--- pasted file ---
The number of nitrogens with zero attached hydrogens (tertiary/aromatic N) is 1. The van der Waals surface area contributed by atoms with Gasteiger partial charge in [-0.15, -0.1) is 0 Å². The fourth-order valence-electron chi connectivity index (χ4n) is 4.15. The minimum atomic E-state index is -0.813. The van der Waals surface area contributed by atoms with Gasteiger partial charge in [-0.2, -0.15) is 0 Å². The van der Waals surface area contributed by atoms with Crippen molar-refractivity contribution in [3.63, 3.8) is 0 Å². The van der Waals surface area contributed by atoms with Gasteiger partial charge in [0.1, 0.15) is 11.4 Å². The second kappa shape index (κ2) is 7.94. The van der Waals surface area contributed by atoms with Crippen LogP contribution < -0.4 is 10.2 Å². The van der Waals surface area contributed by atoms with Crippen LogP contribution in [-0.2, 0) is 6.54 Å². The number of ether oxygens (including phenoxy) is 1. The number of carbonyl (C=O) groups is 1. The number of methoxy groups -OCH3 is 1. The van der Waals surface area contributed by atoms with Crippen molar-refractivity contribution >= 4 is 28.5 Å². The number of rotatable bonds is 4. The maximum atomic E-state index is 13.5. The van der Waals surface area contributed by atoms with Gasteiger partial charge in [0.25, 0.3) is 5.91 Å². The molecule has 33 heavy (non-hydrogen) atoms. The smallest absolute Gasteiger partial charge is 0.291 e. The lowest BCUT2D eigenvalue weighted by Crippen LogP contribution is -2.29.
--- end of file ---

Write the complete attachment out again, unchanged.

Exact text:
The number of nitrogens with zero attached hydrogens (tertiary/aromatic N) is 1. The van der Waals surface area contributed by atoms with Gasteiger partial charge in [-0.15, -0.1) is 0 Å². The fourth-order valence-electron chi connectivity index (χ4n) is 4.15. The minimum atomic E-state index is -0.813. The van der Waals surface area contributed by atoms with Gasteiger partial charge in [-0.2, -0.15) is 0 Å². The van der Waals surface area contributed by atoms with Crippen molar-refractivity contribution in [3.63, 3.8) is 0 Å². The van der Waals surface area contributed by atoms with Gasteiger partial charge in [0.1, 0.15) is 11.4 Å². The second kappa shape index (κ2) is 7.94. The van der Waals surface area contributed by atoms with Crippen LogP contribution < -0.4 is 10.2 Å². The van der Waals surface area contributed by atoms with Crippen LogP contribution in [-0.2, 0) is 6.54 Å². The number of ether oxygens (including phenoxy) is 1. The number of carbonyl (C=O) groups is 1. The number of methoxy groups -OCH3 is 1. The van der Waals surface area contributed by atoms with Crippen molar-refractivity contribution >= 4 is 28.5 Å². The number of rotatable bonds is 4. The maximum atomic E-state index is 13.5. The van der Waals surface area contributed by atoms with Gasteiger partial charge in [0.25, 0.3) is 5.91 Å². The molecule has 33 heavy (non-hydrogen) atoms. The smallest absolute Gasteiger partial charge is 0.291 e. The lowest BCUT2D eigenvalue weighted by Crippen LogP contribution is -2.29.